I am not familiar with the predators in the Alps, but here in Sweden and the Nordics we have, besides the Eurasian Lynx mentioned by Robert, and which is quite small and harmless, the Wolverine and Grey Wolf, but both are mostly trying to avoid humans and there are no reported attacks or deaths to my knowledge in recent years. However, in Alaska a young teacher was killed by a flock of wolves while out running alone ac ouple of years ago. More dangerous, in particular during this time of the year when they are waking from the winter hibernation and when the mothers are particularly protective of their cubs, are the Brown Bears. During 1977 to 2012 there were 31 humans injured and 2 killed during bear attacks in Scandinavia (figures found in Veronica Sahlén’s PhD thesis “Encounters between Brown Bears and humans in Scandinavia – contributing factors, bear behavior and management perspectives” from 2013 at Department of Natural Resource Management at Norwegian University of Life Sciences. It is freely available in English in a pdf format at the Scandinavian Brown Bear Research Project webpage). I am uncertain if there were any runners among those attacked by Brown Bears, but I would not think it unlikely.
|A Scandinavian Brown Bear. This particular bear is not wild but living at Orsa Bear Park|
The inspiration to my statement that pacer’s should not be allowed in “normal” ultramarathons was when I saw that there were pacers allowed in the Swedish 100 mile race Täby Extreme Challenge (TEC 100). There are certainly no predators or other dangerous animals present at this location just outside Stockholm, the capital of Sweden, and as the race consists of 16 laps of 10 kilometers and is rather flat without any technical passages there are no safety reasons for allowing pacers. Indeed, reading the race report from the winner of TEC 100 this year it is clear how helpful pacing was in particular during the last laps. I am concerned that having pacers like this is a trend not only in the US as Robert mentions, but also in Europe.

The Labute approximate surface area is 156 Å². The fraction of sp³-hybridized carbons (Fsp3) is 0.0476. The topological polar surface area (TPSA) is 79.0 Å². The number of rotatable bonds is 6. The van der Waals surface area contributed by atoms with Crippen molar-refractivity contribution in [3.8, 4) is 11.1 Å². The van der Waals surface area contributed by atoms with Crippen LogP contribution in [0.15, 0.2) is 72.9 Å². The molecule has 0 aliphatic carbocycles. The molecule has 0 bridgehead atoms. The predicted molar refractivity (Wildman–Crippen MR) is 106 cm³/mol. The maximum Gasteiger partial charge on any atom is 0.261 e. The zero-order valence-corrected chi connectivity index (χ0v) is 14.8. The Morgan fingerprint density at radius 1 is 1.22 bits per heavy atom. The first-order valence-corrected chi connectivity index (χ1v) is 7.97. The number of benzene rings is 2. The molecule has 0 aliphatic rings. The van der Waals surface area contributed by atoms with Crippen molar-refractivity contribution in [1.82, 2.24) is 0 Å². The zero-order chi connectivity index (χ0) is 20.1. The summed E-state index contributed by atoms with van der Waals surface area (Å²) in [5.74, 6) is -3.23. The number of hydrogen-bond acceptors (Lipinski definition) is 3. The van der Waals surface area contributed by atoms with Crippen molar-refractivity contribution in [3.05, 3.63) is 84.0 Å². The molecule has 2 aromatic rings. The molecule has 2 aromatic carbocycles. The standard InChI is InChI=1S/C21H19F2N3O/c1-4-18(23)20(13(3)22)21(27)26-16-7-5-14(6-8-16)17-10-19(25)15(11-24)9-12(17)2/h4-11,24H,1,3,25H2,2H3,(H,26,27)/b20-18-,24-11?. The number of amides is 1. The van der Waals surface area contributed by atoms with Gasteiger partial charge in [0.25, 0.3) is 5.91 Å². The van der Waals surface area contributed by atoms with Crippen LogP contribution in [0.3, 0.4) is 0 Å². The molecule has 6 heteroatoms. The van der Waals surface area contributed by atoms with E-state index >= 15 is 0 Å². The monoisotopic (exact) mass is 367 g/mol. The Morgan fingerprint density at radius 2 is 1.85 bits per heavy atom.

I agree with your sentiment with respect to utilization of pacers in ultramarathons. Here in the US there are real concerns about safety in some ultramarathons (mostly the mountainous, remotes ones in the Western US) as it concerns predators. Predators were exterminated in the Alps sometime after about 1800 and have only recently (1990's) been reintroduced. Even so, there have never been nor are there now any large cats (cougars) in the Alps. The Slovenian Alps have successfully reintroduced the Eurasian Lynx but this cat is not considered a real threat to human life as is the North American Cougar (Puma concolor couguar). There were 5 confirmed human killings in the decade 2001-2010, including a cross country skier just outside Canmore AB (site of the 1988 Olympic Cross country Skiing events). There were dozens of non-death injury reports as well and probably thousands of sightings. So we take interaction with this animal very seriously. Most attacks upon humans are of solo individuals as is the preference of such a predator. Numbers really matter when dealing with such a large dangerous animal, even just two will have a much better chance of scaring the thing off than a lone individual. Read this harrowing account by Joe Grant when he was stalked for 5 miles on a solo 100 miler in Washington state a couple of years ago:
There are many ultramarathons in the US where such safety issues are either non-existent or so minimal as to not be considered a risk, yet pacers are encouraged by race directors. I find this unfortunate but seemingly cultural for US ultramarathons. Karl Meltzer is one US-based runner who eschews pacers and is quite vocal about it- he has had nary a dent in the practice. I think that pacers should be allowed when there is a documented safety concern, otherwise they should not be allowed or at least have different classes where the real winner is the one who do not use a pacer. Interestingly, USA Track and Field do not allow pacers (or music) in their ultramarathon championship events.”